Up a sweeping jungle valley in a remote corner of Cambodia, Chinese engineers and workers are raising a 100-metre-high dam over the protests of villagers and activists. Only Chinese companies are willing to tame the Tatay and other rivers of Koh Kong province, one of Southeast Asia’s last great wilderness areas.
It’s a scenario that is hardly unique. China’s giant state enterprises and banks have completed, are working on or are proposing some 300 dams from Algeria to Myanmar.
Poor countries contend the dams are crucial to bringing electricity to tens of millions who live without it and boosting living standards. Environmental activists and other opponents counter that China, the world’s No 1 dam builder, is willing and able to go where most Western companies, the World Bank and others won’t tread anymore because of environmental, social, political or financing concerns.
“China is the one financier able to provide money for projects that don’t meet international standards,” said Ian Baird, an assistant professor of geography at the University of Wisconsin who has worked in Southeast Asia for decades. “You go to China if you want to have them financed.”
The consequence, critics say, is a rollback to an era of ill-conceived, destructive mega-dams that many thought had passed. The most recent trend is to dam entire rivers with a cascade of barriers, as China’s state-owned Sinohydro has proposed on Colombia’s Magdalene River and the Nam Ou in Laos, where contracts for seven dams have been signed.
Viewed by some in the developing world as essential icons of progress, dams in countries as far apart as Ecuador, Myanmar and Zambia have spearheaded or reinforced China’s rising economic might around the world. They are tied to or put up in tandem with other infrastructure projects and businesses, and power generation equipment ranks as China’s second-largest export earner after electrical machinery and equipment.
In energy-starved Cambodia, trade with China has risen to 19% of GDP from 10% five years ago, according to an Associated Press analysis of International Monetary Fund data.
The year-old $280 million Kamchay Dam in Cambodia’s Kampot province was the largest ever foreign investment when approved as well as a political flag-carrier for Beijing. It has been hailed by both governments as a “symbol of close Chinese-Cambodian ties.”
Cambodia’s electricity demand grew more than 16% a year from 2002 to 2011, with shortfalls largely met through costly oil imports, said Bun Narith, a deputy director general in the ministry of industry, mines and energy. Only 14% of rural homes have electricity, one of the lowest levels in Southeast Asia.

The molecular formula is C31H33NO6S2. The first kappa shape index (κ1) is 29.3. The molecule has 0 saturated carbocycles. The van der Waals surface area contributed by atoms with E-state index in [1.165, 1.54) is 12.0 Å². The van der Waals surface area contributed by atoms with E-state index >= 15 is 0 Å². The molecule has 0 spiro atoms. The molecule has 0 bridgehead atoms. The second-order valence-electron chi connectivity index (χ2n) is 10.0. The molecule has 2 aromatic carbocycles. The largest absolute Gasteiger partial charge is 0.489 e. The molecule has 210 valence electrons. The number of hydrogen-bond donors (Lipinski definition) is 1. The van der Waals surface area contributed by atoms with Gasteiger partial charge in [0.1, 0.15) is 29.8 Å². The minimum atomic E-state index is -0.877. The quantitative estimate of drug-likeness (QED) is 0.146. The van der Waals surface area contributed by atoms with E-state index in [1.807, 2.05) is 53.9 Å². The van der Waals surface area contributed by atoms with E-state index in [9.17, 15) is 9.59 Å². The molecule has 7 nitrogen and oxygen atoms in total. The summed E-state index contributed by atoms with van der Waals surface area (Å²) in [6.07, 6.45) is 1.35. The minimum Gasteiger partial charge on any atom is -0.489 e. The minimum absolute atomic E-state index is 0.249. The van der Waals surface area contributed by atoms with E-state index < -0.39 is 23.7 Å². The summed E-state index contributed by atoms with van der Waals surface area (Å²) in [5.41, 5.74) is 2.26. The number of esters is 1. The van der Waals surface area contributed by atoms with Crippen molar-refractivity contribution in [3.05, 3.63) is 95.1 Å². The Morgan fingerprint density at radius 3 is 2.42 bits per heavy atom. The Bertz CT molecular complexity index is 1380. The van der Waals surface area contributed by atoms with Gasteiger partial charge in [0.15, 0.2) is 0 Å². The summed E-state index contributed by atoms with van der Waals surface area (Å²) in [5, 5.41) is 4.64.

“We have no choice,” Bun Narith said. “Hydropower is the priority, and the Chinese have the initiative and capability, both financial and technical.”
The 20 hydro dams built, being constructed or under study in Cambodia, the bulk of them by the Chinese, would lift Cambodia out of literal darkness and make it energy self-sufficient, he said. “We should have a win-win policy, a balance between environment and energy. After all, electricity is also a basic human need.”
Electric rates have fallen in Kampot town since the opening of the nearby Kamchay Dam, but they remain high. “Everybody believed that after the dam is completed, there will be extra power to use in Kampot and the price will be much cheaper, but in fact there is not much change,” taxi driver Prum Virak said.
He said his house is without power three to four hours every day. The price of electricity has dropped to 920 riel (23 cents) per kilowatt-hour from 1,100 riel six months earlier when power was being imported from Vietnam. In Myanmar, where China may build as many as 50 dams, one re-ignited an ethnic insurgency in 2011 and fanned a wider, smoldering anti-Chinese backlash. Mega-dams in Africa and Latin America have also sparked sometimes violent protests. The Myitsone dam in Myanmar would have displaced thousands and flooded the spiritual heartland of the Kachin ethnic minority, which cited the project as one reason for again taking up arms.
The government abruptly cancelled it earlier this year, a warning shot that China must clean up its image, if not its act, to avoid both political and economic fallout, analysts say.
The rise of China as a dam-building power began in the early 2000s as its companies beat out then dominant Western competitors and just as anti-dam lobbyists were celebrating victories over the World Bank, until then the leading international dam financier. In the US, where the golden era of dams peaked in the 1960s, scores are being decommissioned.
The industry, shepherded by the World Commission on Dams, was moving toward setting higher, mandatory standards to mitigate the negative impacts of large dams — environmental degradation, uprooting of communities, depletion of aquatic life — and maximise their positives: flood prevention, irrigation of farmlands, relatively clean energy for homes and industry.
“The Chinese are now definitely diluting the standards debate. We’re back to talking about basics,” said Grace Mang, who monitors China’s dam industry for the US-based environmental group International Rivers Mang. “The Chinese are seeking a Chinese way of operating at international environmental standards rather than have international standards imposed on them.”
Brian Richter, of the US-based Nature Conservancy, said improvements won’t come until sustainable standards can be verified by an independent body.
“The industry as a whole recognises that there’s a need, but the playing field has shifted and the Chinese companies are by far the dominant players,” he said. “The future depends on them, for better or worse.”